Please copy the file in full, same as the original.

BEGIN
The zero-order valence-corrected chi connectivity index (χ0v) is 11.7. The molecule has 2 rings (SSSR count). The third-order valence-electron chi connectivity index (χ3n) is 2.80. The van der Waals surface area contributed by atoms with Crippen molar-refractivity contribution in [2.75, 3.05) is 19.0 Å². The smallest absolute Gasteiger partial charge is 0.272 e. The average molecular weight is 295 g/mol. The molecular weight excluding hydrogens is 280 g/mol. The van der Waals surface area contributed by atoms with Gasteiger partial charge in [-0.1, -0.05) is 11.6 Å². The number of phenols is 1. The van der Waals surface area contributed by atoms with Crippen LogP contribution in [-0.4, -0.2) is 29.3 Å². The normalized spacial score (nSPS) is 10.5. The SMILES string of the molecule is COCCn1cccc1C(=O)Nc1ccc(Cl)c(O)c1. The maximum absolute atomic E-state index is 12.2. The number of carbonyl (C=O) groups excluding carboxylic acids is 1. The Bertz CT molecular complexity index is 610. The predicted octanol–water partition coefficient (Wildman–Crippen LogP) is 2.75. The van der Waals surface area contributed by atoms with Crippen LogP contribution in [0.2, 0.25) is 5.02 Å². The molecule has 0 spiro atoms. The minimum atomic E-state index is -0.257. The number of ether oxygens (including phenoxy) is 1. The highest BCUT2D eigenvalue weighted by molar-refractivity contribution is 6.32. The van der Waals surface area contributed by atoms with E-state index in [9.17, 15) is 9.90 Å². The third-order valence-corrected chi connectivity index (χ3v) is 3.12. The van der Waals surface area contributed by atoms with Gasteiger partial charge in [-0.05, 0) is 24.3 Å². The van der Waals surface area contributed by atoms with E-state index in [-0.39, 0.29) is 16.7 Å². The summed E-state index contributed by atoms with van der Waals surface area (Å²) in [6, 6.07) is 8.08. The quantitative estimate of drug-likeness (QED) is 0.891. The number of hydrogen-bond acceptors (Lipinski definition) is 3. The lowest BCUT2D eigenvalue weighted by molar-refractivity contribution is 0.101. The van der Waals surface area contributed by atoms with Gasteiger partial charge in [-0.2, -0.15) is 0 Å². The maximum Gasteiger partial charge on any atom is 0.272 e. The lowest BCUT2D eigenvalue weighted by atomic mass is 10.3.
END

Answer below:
The zero-order valence-corrected chi connectivity index (χ0v) is 11.7. The molecule has 2 rings (SSSR count). The third-order valence-electron chi connectivity index (χ3n) is 2.80. The van der Waals surface area contributed by atoms with Crippen molar-refractivity contribution in [2.75, 3.05) is 19.0 Å². The smallest absolute Gasteiger partial charge is 0.272 e. The average molecular weight is 295 g/mol. The molecular weight excluding hydrogens is 280 g/mol. The van der Waals surface area contributed by atoms with Gasteiger partial charge in [-0.1, -0.05) is 11.6 Å². The number of phenols is 1. The van der Waals surface area contributed by atoms with Crippen LogP contribution in [-0.4, -0.2) is 29.3 Å². The normalized spacial score (nSPS) is 10.5. The SMILES string of the molecule is COCCn1cccc1C(=O)Nc1ccc(Cl)c(O)c1. The maximum absolute atomic E-state index is 12.2. The number of carbonyl (C=O) groups excluding carboxylic acids is 1. The Bertz CT molecular complexity index is 610. The predicted octanol–water partition coefficient (Wildman–Crippen LogP) is 2.75. The van der Waals surface area contributed by atoms with Crippen LogP contribution in [0.2, 0.25) is 5.02 Å². The molecule has 0 spiro atoms. The minimum atomic E-state index is -0.257. The number of ether oxygens (including phenoxy) is 1. The highest BCUT2D eigenvalue weighted by molar-refractivity contribution is 6.32. The van der Waals surface area contributed by atoms with E-state index in [9.17, 15) is 9.90 Å². The third-order valence-corrected chi connectivity index (χ3v) is 3.12. The van der Waals surface area contributed by atoms with Gasteiger partial charge in [-0.05, 0) is 24.3 Å². The van der Waals surface area contributed by atoms with E-state index in [-0.39, 0.29) is 16.7 Å². The summed E-state index contributed by atoms with van der Waals surface area (Å²) in [6, 6.07) is 8.08. The quantitative estimate of drug-likeness (QED) is 0.891. The number of hydrogen-bond acceptors (Lipinski definition) is 3. The lowest BCUT2D eigenvalue weighted by molar-refractivity contribution is 0.101. The van der Waals surface area contributed by atoms with Gasteiger partial charge in [-0.2, -0.15) is 0 Å². The maximum Gasteiger partial charge on any atom is 0.272 e. The lowest BCUT2D eigenvalue weighted by atomic mass is 10.3.